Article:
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Scale October 26, 2013

Posted by WorldbyStorm in Astronomy, Science, Uncategorized.
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It’s odd, it’s only in the last few months that I realised just how small the Moon is in relation to the Earth. Sure, I knew it was smaller, but I hadn’t thought about that fact in any detail probably in decades. If you asked me how much smaller I’d probably have guestimated somewhere about somewhere less than an half and greater than a third the size diameter (see comments) of the Earth. But no, the Moon is considerably smaller than that again.

How much? Well, look at these images here, about or a little less than a quarter the diameter.

Earth_moon_size_comparison

earthmoon

And that’s interesting because recently looking at the Shadow of the Moon documentary, and this is probably what unconsciously sparked my thoughts in this direction, it seemed to me that the journey from the Command Module to the surface of the Moon seemed quite short. Very short. And it probably was, even accounting for editing, because the Moon has a surface area about that of Asia. Indeed look again at the image above and you’ll see that set up against the Earth (let’s not try that experiment for real – eh, folks?) it would be about as ‘high’, as Africa.

But that sparks a further thought. How far away is it? Well, the easy answer is that it’s … of course it is. But let’s think about that in more human terms of scale. Here’s the ever excellent Phil Plait’s Bad Astronomy blog and a post on just this matter.
If the Earth is the size of a basket ball and the Moon a tennis ball, and the ratio is more or less spot on, more rather than less I hasten to add, then the Moon would be 24 feet away! That’s quite a distance. There’s a bunch of videos on YouTube that show what other planets would look like if they were orbiting the Earth at the same distance as the Moon. I can’t say how accurate they are, some are probably there or thereabouts.

But as Plait says:

I’m sometimes asked what’s the one thing I wish people would understand better about the Universe. My answer is always the same: scale. We humans have a miserable sense of just how big space is, and I’ve spent a lot of time over the years working out ways to express it better.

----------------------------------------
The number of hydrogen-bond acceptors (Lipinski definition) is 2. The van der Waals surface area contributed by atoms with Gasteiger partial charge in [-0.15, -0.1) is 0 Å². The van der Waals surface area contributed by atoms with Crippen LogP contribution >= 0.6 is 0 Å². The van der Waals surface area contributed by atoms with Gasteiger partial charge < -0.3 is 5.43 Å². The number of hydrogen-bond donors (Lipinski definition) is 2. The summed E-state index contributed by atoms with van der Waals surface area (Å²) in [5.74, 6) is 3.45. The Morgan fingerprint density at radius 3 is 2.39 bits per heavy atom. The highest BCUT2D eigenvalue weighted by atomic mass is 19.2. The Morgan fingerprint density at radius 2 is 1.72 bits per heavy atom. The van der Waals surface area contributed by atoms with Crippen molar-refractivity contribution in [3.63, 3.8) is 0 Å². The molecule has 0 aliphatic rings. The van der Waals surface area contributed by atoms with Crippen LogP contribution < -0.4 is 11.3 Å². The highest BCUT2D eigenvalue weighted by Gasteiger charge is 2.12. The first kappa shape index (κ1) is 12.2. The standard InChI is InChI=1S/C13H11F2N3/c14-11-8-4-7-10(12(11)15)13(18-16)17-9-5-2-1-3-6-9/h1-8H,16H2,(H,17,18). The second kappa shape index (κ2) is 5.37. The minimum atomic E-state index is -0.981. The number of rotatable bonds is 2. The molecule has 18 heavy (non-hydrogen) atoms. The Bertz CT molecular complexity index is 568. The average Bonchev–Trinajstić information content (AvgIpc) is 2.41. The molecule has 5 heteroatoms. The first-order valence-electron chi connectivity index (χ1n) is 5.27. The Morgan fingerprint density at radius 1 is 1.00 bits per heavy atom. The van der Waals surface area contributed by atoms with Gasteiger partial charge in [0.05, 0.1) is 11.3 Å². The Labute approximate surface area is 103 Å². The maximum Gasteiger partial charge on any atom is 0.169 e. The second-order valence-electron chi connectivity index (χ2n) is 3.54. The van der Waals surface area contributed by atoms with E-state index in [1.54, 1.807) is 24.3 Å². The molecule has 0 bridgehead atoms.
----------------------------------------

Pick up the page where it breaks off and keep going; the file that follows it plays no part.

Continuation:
And:

Space is big. Very, very big.

And using the same scale Plait makes a very thought provoking point. How far away is the nearest star from Earth?

It would be — to scale, mind you — 800,000 km (480,000 miles) away: twice as far as the real Moon is from the real Earth!

I’ve been thinking a lot about the prospects for human interstellar travel, and I’m moving to a position where I wonder if sheer scale is just too great a challenge, at least for the foreseeable future. Humans are notoriously bad at future planning, and there’s no proof that our artefacts can survive the sort of time spans required. Add those together and the lack of viable technologies and the future looks… isolated.

Charles Stross deals with this issue here… and funnily enough Robert Silverberg in the current edition of Asimov’s raises the point in a slightly different context.

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Comments»

1. Michael Carley - October 26, 2013

A pedant writes: the moon is about the a quarter the diameter of the earth, so about one sixty fourth of the size.

As for interstellar travel (or Mars for that matter), forget it. The energy cost of getting something big enough to high enough speed, and recovering it, is prohibitive. A handy figure to keep in mind is that going to the moon required 3-4% of US government spending for a decade, and that during the Vietnam War. Mars is, literally, an order of magnitude more costly in energy terms, and you can’t repeal the laws of thermodynamics.

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WorldbyStorm - October 26, 2013

Pedant absolutely correct to point out the error, now corrected above. 1/64th really puts it in perspective.

Re Mars, while still orders of magnitude greater than the moon, with better tech surely (reassure me here Michael) it wouldn’t be unfeasible?